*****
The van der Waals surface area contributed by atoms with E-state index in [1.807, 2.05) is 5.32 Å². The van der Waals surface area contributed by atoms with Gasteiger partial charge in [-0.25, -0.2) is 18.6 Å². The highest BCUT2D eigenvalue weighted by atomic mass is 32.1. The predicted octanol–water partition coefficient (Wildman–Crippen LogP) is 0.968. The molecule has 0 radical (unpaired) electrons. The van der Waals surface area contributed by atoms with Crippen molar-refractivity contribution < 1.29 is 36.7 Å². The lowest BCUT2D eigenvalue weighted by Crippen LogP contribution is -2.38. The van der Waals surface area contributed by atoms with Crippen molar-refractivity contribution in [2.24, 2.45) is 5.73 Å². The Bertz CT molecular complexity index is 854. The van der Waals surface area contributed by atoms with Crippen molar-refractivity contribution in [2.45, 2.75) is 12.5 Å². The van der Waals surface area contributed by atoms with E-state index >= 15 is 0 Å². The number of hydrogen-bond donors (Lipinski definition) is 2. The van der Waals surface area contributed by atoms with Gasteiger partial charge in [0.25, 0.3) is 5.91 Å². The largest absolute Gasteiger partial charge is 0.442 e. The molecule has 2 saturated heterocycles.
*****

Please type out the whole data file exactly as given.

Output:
The van der Waals surface area contributed by atoms with E-state index in [1.807, 2.05) is 5.32 Å². The van der Waals surface area contributed by atoms with Gasteiger partial charge in [-0.25, -0.2) is 18.6 Å². The highest BCUT2D eigenvalue weighted by atomic mass is 32.1. The predicted octanol–water partition coefficient (Wildman–Crippen LogP) is 0.968. The molecule has 0 radical (unpaired) electrons. The van der Waals surface area contributed by atoms with Crippen molar-refractivity contribution < 1.29 is 36.7 Å². The lowest BCUT2D eigenvalue weighted by Crippen LogP contribution is -2.38. The van der Waals surface area contributed by atoms with Crippen molar-refractivity contribution in [2.24, 2.45) is 5.73 Å². The Bertz CT molecular complexity index is 854. The van der Waals surface area contributed by atoms with Crippen molar-refractivity contribution in [2.45, 2.75) is 12.5 Å². The van der Waals surface area contributed by atoms with E-state index >= 15 is 0 Å². The number of hydrogen-bond donors (Lipinski definition) is 2. The van der Waals surface area contributed by atoms with Gasteiger partial charge in [0.25, 0.3) is 5.91 Å². The largest absolute Gasteiger partial charge is 0.442 e. The molecule has 2 saturated heterocycles.